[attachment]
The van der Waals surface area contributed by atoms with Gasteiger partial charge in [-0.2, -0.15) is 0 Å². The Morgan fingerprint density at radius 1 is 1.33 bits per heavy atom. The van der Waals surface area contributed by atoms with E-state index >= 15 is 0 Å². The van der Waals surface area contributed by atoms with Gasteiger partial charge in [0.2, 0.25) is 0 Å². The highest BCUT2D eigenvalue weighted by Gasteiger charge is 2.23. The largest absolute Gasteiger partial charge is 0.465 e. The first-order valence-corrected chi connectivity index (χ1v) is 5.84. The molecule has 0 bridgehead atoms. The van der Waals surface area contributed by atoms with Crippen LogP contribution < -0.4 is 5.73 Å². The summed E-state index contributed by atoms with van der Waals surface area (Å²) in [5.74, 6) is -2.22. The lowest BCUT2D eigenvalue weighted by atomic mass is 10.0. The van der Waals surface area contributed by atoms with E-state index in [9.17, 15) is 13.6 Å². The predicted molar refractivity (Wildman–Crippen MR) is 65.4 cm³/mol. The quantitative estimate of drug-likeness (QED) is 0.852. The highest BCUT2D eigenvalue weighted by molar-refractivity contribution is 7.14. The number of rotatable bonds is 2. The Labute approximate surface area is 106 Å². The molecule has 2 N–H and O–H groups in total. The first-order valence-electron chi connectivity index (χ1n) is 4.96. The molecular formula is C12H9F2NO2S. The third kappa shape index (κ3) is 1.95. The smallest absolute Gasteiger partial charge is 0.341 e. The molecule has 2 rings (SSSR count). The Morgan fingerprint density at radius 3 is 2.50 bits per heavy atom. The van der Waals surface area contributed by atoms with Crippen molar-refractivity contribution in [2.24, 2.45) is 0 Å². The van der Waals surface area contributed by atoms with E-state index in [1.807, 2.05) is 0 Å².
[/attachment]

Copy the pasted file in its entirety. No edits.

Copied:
The van der Waals surface area contributed by atoms with Gasteiger partial charge in [-0.2, -0.15) is 0 Å². The Morgan fingerprint density at radius 1 is 1.33 bits per heavy atom. The van der Waals surface area contributed by atoms with E-state index >= 15 is 0 Å². The van der Waals surface area contributed by atoms with Gasteiger partial charge in [0.2, 0.25) is 0 Å². The highest BCUT2D eigenvalue weighted by Gasteiger charge is 2.23. The largest absolute Gasteiger partial charge is 0.465 e. The first-order valence-corrected chi connectivity index (χ1v) is 5.84. The molecule has 0 bridgehead atoms. The van der Waals surface area contributed by atoms with Crippen LogP contribution < -0.4 is 5.73 Å². The summed E-state index contributed by atoms with van der Waals surface area (Å²) in [5.74, 6) is -2.22. The lowest BCUT2D eigenvalue weighted by atomic mass is 10.0. The van der Waals surface area contributed by atoms with E-state index in [9.17, 15) is 13.6 Å². The predicted molar refractivity (Wildman–Crippen MR) is 65.4 cm³/mol. The quantitative estimate of drug-likeness (QED) is 0.852. The highest BCUT2D eigenvalue weighted by molar-refractivity contribution is 7.14. The number of rotatable bonds is 2. The Labute approximate surface area is 106 Å². The molecule has 2 N–H and O–H groups in total. The first-order valence-electron chi connectivity index (χ1n) is 4.96. The molecular formula is C12H9F2NO2S. The third kappa shape index (κ3) is 1.95. The smallest absolute Gasteiger partial charge is 0.341 e. The molecule has 2 rings (SSSR count). The Morgan fingerprint density at radius 3 is 2.50 bits per heavy atom. The van der Waals surface area contributed by atoms with Crippen molar-refractivity contribution in [2.24, 2.45) is 0 Å². The van der Waals surface area contributed by atoms with E-state index in [1.807, 2.05) is 0 Å².